Wake up sharp in the night and listen to the night spin, sky staring. What is it about the night that can make doubts whirl, can make the impossible simple and the simple, impossible?
Out of town on a spring night, the house less familiar in the dark, the creaks and groans all different and alarming, the battering of the refrigerator grinding to life like the sound of a drunk sorting rocks in a wheelbarrow.
Full moon up and yelling, the light bright silver on the water while occasional iceblocks cast long, matte-black shadows that look as though the water actually stops for a moment and leaves a hole.
Down in the yard, last winter’s dead grass stretches all in the same direction like some earthen comb-over, straight lines pulled taut and then pressed down in place by the now-forgotten snow.
What is it about the night that so deeply changes how you look at things? Not the early night, when the windows are black eyes looking in but the yellow of the lights in the rooms is still spilling outside like a party spreading to new rooms.
No, the later night, the long-breathing night, the night that is you, absolutely alone no matter how many people are nearby, all of them bed-zombies, breathing slow, breathing the oblivious in-and-out of sleep.
I used to think I’d get over it. When I was really young, I thought I’d wake up one day — or more to the point, go to bed one night — and have any scattered moment of being awake be exactly like it would be in the full light of day.
All things essentially rational, all progress understandable, everything stretching ahead in an order that could at least be understood when looked at in reverse, and also that could be fathomed with some success, looking forward. When I was little, I thought it would all change when I was finally big, that, somehow, I’d be infused with all the strengths I imagined my parents or older brother already had.
Like there was some kind of drawn line I’d get to cross: I never saw my father afraid. My mother either, though I saw her gimlet-eyed and aware and ready for the battles, real and imagined, that she saw coming on every horizon.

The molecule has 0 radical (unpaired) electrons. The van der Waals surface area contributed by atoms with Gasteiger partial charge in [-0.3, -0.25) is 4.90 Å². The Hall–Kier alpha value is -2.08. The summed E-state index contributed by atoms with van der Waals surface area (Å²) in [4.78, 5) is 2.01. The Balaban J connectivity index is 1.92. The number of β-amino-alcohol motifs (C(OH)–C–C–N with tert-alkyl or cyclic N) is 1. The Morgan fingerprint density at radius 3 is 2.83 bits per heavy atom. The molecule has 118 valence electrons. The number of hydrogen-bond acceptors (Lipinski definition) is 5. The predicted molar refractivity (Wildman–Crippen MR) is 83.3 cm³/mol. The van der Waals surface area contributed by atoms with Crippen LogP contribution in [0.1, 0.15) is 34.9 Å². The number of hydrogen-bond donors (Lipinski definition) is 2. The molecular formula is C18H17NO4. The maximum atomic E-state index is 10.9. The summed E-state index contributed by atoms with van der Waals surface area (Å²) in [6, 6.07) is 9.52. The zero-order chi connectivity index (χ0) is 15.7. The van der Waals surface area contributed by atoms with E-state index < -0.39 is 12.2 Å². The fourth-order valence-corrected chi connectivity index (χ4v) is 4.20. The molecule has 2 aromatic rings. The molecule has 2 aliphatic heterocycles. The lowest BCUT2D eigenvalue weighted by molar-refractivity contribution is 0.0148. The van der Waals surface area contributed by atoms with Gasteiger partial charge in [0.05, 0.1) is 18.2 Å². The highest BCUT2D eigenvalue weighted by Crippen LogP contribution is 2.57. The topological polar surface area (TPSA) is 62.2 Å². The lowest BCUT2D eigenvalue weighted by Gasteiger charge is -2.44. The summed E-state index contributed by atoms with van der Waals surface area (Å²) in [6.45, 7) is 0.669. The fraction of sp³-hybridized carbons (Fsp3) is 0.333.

Later, once I had kids of my own, I realized how much of that was bravado — no, perhaps not bravado, but at least a brave face to make sure that no one else has to be afraid. And still I thought that it would pass, that, with enough nights in, I would realize once and for all that the night was a darker version of the day and nothing more.
I’m still looking for that drawn line, though, if anything, I’m a bit more resigned. And I’m not even sure I would cross it, given the choice I no longer worry that the nightmares and the worries that 2 a.m. is so skilled at weaving will come — I know they will, I expect them, and sometimes, when I lie awake and worry about everything right down to where my kids will be five years from now, I force myself to breathe deeply, slowly, as if I can fool my body into thinking it’s asleep.
The big joke, though, is probably something I played on myself. I never asked my parents if they were afraid, or, if they were, what it was they were afraid of. I know, as a parent, I have looked out their eyes, saw my children the way my parents saw me, and realized that their nights, their worrying nights, were probably not that much different than my own.
Because I never asked, I decided arbitrarily that there must be a point when doubt and fear would stop.
I’ve never found that line, no matter how much I was waiting for it as a kid.
They say that the death of fear is twinned with the death of hope. Perhaps, if you can’t imagine in the dark, you can’t imagine in the light, either.
I’m not sure — not absolutely sure — that I’d want to lose one of them if it meant losing the other, too.
You pay a price for all things, whether you’re willing to admit it or not.
The price of my days is my nights. Not every night, not most nights, but enough.
The full moon bends through the sky, the moonlight shadows walk, and all things shift with barely perceptible sounds.
Occasionally I am astoundingly alert, shot through with dreams and noises I may or may not have actually heard, that I may have imagined, and I vibrate like a string plucked.
Packed with boiling, seething something. Holding my breath. Or counting a counting-house worth of doubts.
Hello, 2 a.m., my old acquaintance. I see you’ve worn your usual clothes.
Russell Wangersky is The Telegram’s news editor. Email: firstname.lastname@example.org.